Stone carvings


Shanxi is famous for its superb historical heritage of stone carving art — with its roots in the Western Han Dynasty (206 BC-AD 24) some 2,000 years ago. For instance, the Han Dynasty stone-carved crouching tiger discovered in Yuncheng features great simplicity and aesthetic taste. A Northern Wei Dynasty (386-534) stone coffin discovered in Datong is an imitation of a wooden building structure composed of 100-plus frame parts with exquisite carvings. The carvings on the stone coffin discovered in a Sui Dynasty (581-618) tomb have exotic images that are witnesses to exchanges of East and West. It is worth mentioning that although the stone carvings related to Buddhist sculptures in Yungang Grottoes and Tianlongshan Grottoes have gained a worldwide reputation, there is a great number of stone carvings scattered in countryside temples, including Huata in Taiyuan and Nannieshui in Qinxian County, that are testaments to the evolution of Buddhist arts into forms with worldly characteristics in the Tang, Song and Yuan dynasties. For instance, the Tang Dynasty (618-907) stone-carved Buddhist images feature elegant dispositions and healthy bodies. They display both a religious sublimity and a realistic nature, showing the artists' pursuit of the true, the good and the beautiful.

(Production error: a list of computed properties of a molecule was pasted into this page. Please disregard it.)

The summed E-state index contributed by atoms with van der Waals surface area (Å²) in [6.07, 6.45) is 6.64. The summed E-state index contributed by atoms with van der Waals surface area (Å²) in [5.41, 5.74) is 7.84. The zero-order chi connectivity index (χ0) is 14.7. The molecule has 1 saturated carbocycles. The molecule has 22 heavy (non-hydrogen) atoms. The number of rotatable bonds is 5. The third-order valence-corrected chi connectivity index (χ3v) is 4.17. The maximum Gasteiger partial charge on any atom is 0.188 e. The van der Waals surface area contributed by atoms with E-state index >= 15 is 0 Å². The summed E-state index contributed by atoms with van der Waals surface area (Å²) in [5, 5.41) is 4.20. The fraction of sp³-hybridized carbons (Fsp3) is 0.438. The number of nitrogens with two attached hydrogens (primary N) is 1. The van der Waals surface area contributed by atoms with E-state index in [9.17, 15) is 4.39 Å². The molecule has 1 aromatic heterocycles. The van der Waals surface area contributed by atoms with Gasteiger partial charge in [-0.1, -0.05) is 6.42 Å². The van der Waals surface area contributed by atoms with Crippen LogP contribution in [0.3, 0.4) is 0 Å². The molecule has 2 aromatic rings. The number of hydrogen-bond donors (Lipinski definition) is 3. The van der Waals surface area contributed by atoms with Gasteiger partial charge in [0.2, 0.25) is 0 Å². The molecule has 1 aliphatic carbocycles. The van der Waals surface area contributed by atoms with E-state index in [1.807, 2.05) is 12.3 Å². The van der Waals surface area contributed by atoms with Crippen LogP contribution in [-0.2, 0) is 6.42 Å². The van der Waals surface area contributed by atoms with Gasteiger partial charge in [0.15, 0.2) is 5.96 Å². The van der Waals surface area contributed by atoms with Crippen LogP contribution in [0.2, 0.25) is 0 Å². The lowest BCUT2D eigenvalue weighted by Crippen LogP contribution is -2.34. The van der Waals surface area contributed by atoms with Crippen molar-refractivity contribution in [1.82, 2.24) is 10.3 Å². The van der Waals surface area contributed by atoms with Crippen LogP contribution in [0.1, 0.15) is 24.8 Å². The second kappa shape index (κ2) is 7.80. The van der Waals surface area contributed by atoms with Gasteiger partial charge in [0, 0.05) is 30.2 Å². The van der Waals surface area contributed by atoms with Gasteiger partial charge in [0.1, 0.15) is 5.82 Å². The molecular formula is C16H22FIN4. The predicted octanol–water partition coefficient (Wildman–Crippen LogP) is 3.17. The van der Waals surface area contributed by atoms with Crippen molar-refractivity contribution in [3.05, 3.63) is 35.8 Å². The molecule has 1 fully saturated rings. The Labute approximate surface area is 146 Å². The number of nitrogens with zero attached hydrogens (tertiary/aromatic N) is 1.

Stone-carved column foundations, Northern Wei Dynasty

The column foundations were found in Sima Jinlong's tomb in the suburbs of Datong. They have a height of 16.5 cm, a width of 32 cm at the base and a 7 cm bore diameter. One of the foundations is a square structure made of sandstone. Its upper part resembles an upside-down basin. The top of the structure features lotus petals around a round bore. Below the lotus petals are dragons traveling through the mountains. The four upper sides of the foundation are decorated with cloud and honeysuckle patterns, with four dancing boy musicians standing on the corners. The sides of the foundation feature decoration of lotus branch patterns and carved music-playing figures. The carvings, incorporating Buddhist, western and other cultural elements, feature great craftsmanship and lofty taste and represent the highest standard of Northern Wei carving arts. Four such structures have been unearthed, with slight differences in size and decorative patterns. They are identified as the column foundations for wooden folding screens with lacquered paintings.

Sima Chu, the father of Sima Jinlong, was a member of the Eastern Jin Dynasty royal family. He fled to Northern Wei because of a struggle inside his family. He married a Northern Wei princess and was appointed King of Langya by the Northern Wei emperor.


Head of a Bodhisattva statue, Jin Dynasty

The 36 cm high relic was discovered in the Huian Temple in Xiliuzhi village in Qixian in 1959. The Bodhisattva has a high-rising tied hair coil, which is decorated with a standing Buddha. Smiling with small eyes and curved eyebrows, it was vividly and delicately crafted so that each hairline is clearly seen.